The Performance Analysis of Two Relatively Small Capacity Urban Retrofit Stormwater Controls
This paper details field investigations that were conducted on the performance of small capacity urban retrofit stormwater control measures. The objective of the two year study (2013–2015) was to provide performance data on stormwater retrofits that could not be fully sized according to conventional standards due to space constraints. In many states performance credits are not granted to stormwater management controls that are not designed to manage regionally derived water quality volumes. In retrofit applications there may exist numerous limitations to conventionally sized systems such as limited rights of way, setback distances or existing utilities. The larger scale objective of green infrastructure implementation is to improve receiving water quality and therefore even undersized systems, to some extent, meet this objective.
This study introduces data on two systems: an innovative bioretention design with a water treatment residual amended filter media and an internal storage reservoir; and an undersized linear subsurface gravel wetland sized to optimize both phosphorus and nitrogen removal. The systems were retrofitted into existing developed areas and were sized at less than the water quality volume due to limited space at each location. The bioretention system (IBSC) was constructed in a commercial area in the town of Durham, NH in summer 2011 and the subsurface gravel wetland system (SGWSC) was constructed in a narrow drainage right of way in a residential neighbourhood of Durham, NH in the fall of 2013.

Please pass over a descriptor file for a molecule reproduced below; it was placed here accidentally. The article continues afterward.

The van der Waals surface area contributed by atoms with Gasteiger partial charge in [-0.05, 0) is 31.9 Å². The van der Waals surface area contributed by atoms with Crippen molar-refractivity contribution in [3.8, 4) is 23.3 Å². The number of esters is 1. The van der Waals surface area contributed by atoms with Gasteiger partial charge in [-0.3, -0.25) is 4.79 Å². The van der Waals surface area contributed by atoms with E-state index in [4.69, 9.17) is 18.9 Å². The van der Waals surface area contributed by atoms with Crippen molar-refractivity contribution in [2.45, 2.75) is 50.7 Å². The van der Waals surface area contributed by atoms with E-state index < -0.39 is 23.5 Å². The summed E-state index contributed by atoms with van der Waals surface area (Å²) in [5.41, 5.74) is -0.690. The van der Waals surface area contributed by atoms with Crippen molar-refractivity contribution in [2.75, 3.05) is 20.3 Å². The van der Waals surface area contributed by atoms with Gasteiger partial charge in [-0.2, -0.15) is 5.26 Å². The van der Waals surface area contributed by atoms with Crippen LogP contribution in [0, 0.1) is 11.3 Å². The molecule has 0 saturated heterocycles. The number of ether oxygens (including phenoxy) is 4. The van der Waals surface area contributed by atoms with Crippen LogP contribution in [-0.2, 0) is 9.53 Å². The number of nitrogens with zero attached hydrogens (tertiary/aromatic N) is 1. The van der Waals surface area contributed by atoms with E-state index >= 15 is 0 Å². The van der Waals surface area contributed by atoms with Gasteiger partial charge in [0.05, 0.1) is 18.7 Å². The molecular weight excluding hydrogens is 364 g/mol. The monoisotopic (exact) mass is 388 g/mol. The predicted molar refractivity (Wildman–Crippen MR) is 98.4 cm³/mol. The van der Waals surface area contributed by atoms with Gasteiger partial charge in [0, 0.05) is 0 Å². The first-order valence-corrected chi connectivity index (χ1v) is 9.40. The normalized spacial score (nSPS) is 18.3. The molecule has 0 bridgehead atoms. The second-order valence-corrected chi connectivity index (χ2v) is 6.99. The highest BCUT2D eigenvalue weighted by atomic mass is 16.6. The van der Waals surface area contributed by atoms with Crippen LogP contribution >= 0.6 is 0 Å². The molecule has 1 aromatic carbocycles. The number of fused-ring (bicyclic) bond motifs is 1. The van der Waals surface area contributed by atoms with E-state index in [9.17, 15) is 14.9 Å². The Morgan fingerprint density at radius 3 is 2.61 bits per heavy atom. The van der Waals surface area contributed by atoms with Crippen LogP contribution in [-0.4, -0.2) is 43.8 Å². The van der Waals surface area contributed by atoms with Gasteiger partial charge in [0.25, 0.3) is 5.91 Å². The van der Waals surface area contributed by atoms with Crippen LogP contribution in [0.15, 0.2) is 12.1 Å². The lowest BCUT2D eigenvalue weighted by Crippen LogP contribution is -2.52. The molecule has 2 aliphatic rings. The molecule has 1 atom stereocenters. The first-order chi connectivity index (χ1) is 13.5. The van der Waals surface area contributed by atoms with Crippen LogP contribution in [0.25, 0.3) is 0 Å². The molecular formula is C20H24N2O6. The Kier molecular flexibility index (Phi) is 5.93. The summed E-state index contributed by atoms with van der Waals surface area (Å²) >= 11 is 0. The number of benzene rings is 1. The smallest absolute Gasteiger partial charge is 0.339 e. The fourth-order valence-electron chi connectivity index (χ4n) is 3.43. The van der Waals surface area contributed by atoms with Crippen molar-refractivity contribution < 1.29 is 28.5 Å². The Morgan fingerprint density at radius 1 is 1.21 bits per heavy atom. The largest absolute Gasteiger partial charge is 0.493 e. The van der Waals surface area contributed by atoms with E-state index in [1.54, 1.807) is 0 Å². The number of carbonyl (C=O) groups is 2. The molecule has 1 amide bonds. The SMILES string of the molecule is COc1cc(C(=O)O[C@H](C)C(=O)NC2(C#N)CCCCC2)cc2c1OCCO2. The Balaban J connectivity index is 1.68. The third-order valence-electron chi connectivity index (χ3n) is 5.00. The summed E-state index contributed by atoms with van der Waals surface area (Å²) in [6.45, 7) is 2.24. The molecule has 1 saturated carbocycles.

Sediment and metal removals for both undersized systems were high with median removal efficiencies in the SGW of 75% for both total suspended solids (TSS) and total zinc (TZn). The Durham IBSC recorded median removal efficiency (RE) of 86% for TSS and TZn. Total phosphorus (TP) REs were higher than conventional bioretention systems with the subsurface gravel wetland system achieving a median RE of 53% and the Durham IBSC achieving a median RE of 40% for TP. Both systems reduced total nitrogen (TN) by approximately 20% (23% for SGWSC and 21% for Durham IBSC) with median effluent concentrations of 1.4 mg/L. This project was funded by the U.S. Environmental Protection Agency Region 1, Regional Applied Research Effort (RARE) Program. Additional information can be found in the full project report Performance Analysis of Two Relatively Small Capacity Urban Retrofit Stormwater Controls (Houle et al. 2015).